1 Below the surface and above
2 Waking up to dream
3 One-night stand
Below the surface and above Dream 1.2
The dream about the stick
that tended to become a snake,
I described to myself
in the most precise manner I could manage;
I then filed it.
I attended to the woman
who wanted to be beaten,
and that I had to keep avoiding;
I wrote that up and placed it
in the data file.
There were some fragments
I could not fully describe, but I did my best:
the car journey with some indistinct children –
the car’s brakes became weaker all the time
and in the end I had to go faster and faster
to avoid making an accident.
Then there was the office
where I tried to complete
my important work,
but I only had a cold frankfurter
to write with.
All these go into my oneirothece
for cross-referencing and future musing.
All these above are tainted
by my conscious mind
looking in, prodding, organising –
poor creatures in this clinical laboratory,
you will sicken and die
in this unnatural environment.
But at least I will have learned
something from you:
I am a whale
that comes to the surface occasionally
to blow my mind.
oneirothece is a word I have coined to describe the repository in which I keep dreams and visions.
Etymology: oneiron + theca
< Gk óneiro(s) = dream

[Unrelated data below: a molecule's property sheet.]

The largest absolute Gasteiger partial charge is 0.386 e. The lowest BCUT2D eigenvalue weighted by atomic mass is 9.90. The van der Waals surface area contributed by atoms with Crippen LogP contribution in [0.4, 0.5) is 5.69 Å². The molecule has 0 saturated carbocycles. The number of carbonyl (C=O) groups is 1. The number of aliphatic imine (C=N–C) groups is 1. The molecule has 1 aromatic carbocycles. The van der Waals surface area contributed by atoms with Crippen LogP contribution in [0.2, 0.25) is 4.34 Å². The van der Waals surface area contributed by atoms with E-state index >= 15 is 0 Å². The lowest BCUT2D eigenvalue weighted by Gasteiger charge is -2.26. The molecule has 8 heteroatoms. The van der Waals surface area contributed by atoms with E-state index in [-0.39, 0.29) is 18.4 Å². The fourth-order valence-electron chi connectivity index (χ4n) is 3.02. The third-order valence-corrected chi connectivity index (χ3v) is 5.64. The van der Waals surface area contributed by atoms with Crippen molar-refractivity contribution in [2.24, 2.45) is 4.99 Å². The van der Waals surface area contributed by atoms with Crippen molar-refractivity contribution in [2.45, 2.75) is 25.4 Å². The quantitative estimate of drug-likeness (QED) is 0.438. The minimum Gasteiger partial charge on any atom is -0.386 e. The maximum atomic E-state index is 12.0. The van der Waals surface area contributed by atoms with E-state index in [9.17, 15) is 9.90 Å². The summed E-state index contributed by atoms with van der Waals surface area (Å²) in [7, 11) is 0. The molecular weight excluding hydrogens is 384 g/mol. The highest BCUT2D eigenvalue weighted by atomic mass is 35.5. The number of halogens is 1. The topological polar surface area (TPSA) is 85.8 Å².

An analogy is the word “apothecary” with the following meanings and etymology:
Pronunciation: [uh-poth-uh-ker-ee] –noun, plural -car⋅ies.
15 May 2008 0.3
Waking up to dream
This morning shook itself,
licked its paw
and yawned yellow glinting teeth
into the sky.
Then it rambles forward,
switching away flies,
breaking wind unconcernedly.
It feels the heat of the sun,
laps up water with feminine finesse,
then rests on its back,
open to anyone
who’d like to scratch its belly.
When the dusty smell of shadows
tells that the sun is taking a dive,
it feels its empty stomach,
sniffs the flaccid air
to trace those fleeting dreams
of flesh and blood.
22 February 2013 Dream 2.6
had been waiting
for several billion years
for its turn.
It was quite eventful;
some of the dreams were of high quality:
the one in which the conductor
in the passenger steam train,
who was me, occasionally,
helped the old man
to keep the whale inside
the brown paper bag;
a whale is large, of course, and wet;
its tail hung out of the window.
The conductor – he wasn’t me then –
but Herbert Von Karajan,
started conducting the symphony orchestra
running along outside –
they played “Pictures at an Exhibition”.
I was lightly surprised
that the saxes were not out of breath,
but soon forgot that as the night
shook my hand regretfully,
looking over its shoulder
as the sun came bustling in.
It had its turn
and will never return.